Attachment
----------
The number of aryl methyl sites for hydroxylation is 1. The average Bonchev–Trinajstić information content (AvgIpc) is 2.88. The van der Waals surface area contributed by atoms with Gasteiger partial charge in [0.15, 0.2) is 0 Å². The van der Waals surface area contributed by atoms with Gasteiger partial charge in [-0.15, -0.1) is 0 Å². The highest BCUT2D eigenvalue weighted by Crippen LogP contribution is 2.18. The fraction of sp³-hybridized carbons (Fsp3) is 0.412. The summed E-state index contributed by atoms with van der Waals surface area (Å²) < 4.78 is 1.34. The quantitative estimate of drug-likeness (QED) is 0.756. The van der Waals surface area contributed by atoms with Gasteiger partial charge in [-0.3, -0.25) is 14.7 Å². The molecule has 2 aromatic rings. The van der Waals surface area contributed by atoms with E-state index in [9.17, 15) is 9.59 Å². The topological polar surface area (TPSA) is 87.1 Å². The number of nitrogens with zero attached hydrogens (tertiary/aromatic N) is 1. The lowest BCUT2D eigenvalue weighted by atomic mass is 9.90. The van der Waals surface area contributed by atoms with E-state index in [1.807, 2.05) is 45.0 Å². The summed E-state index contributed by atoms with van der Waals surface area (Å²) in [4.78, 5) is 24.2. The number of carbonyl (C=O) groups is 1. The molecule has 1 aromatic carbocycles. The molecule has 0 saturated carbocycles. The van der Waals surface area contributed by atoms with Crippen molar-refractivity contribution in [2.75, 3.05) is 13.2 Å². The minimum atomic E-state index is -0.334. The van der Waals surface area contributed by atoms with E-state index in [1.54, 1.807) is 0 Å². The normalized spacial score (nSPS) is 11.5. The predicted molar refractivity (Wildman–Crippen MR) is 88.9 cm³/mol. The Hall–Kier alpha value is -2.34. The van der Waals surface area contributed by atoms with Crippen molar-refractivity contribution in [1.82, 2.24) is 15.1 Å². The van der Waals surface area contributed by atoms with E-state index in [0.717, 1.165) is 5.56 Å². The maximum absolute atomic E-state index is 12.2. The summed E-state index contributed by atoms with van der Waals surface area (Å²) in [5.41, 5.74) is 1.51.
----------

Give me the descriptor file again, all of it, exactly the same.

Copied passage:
The number of aryl methyl sites for hydroxylation is 1. The average Bonchev–Trinajstić information content (AvgIpc) is 2.88. The van der Waals surface area contributed by atoms with Gasteiger partial charge in [0.15, 0.2) is 0 Å². The van der Waals surface area contributed by atoms with Gasteiger partial charge in [-0.15, -0.1) is 0 Å². The highest BCUT2D eigenvalue weighted by Crippen LogP contribution is 2.18. The fraction of sp³-hybridized carbons (Fsp3) is 0.412. The summed E-state index contributed by atoms with van der Waals surface area (Å²) < 4.78 is 1.34. The quantitative estimate of drug-likeness (QED) is 0.756. The van der Waals surface area contributed by atoms with Gasteiger partial charge in [-0.3, -0.25) is 14.7 Å². The molecule has 2 aromatic rings. The van der Waals surface area contributed by atoms with E-state index in [9.17, 15) is 9.59 Å². The topological polar surface area (TPSA) is 87.1 Å². The number of nitrogens with zero attached hydrogens (tertiary/aromatic N) is 1. The lowest BCUT2D eigenvalue weighted by atomic mass is 9.90. The van der Waals surface area contributed by atoms with E-state index in [1.807, 2.05) is 45.0 Å². The summed E-state index contributed by atoms with van der Waals surface area (Å²) in [4.78, 5) is 24.2. The number of carbonyl (C=O) groups is 1. The molecule has 1 aromatic carbocycles. The molecule has 0 saturated carbocycles. The van der Waals surface area contributed by atoms with Crippen molar-refractivity contribution in [2.75, 3.05) is 13.2 Å². The minimum atomic E-state index is -0.334. The van der Waals surface area contributed by atoms with E-state index in [1.54, 1.807) is 0 Å². The normalized spacial score (nSPS) is 11.5. The predicted molar refractivity (Wildman–Crippen MR) is 88.9 cm³/mol. The Hall–Kier alpha value is -2.34. The van der Waals surface area contributed by atoms with Crippen molar-refractivity contribution in [1.82, 2.24) is 15.1 Å². The van der Waals surface area contributed by atoms with E-state index in [0.717, 1.165) is 5.56 Å². The maximum absolute atomic E-state index is 12.2. The summed E-state index contributed by atoms with van der Waals surface area (Å²) in [5.41, 5.74) is 1.51.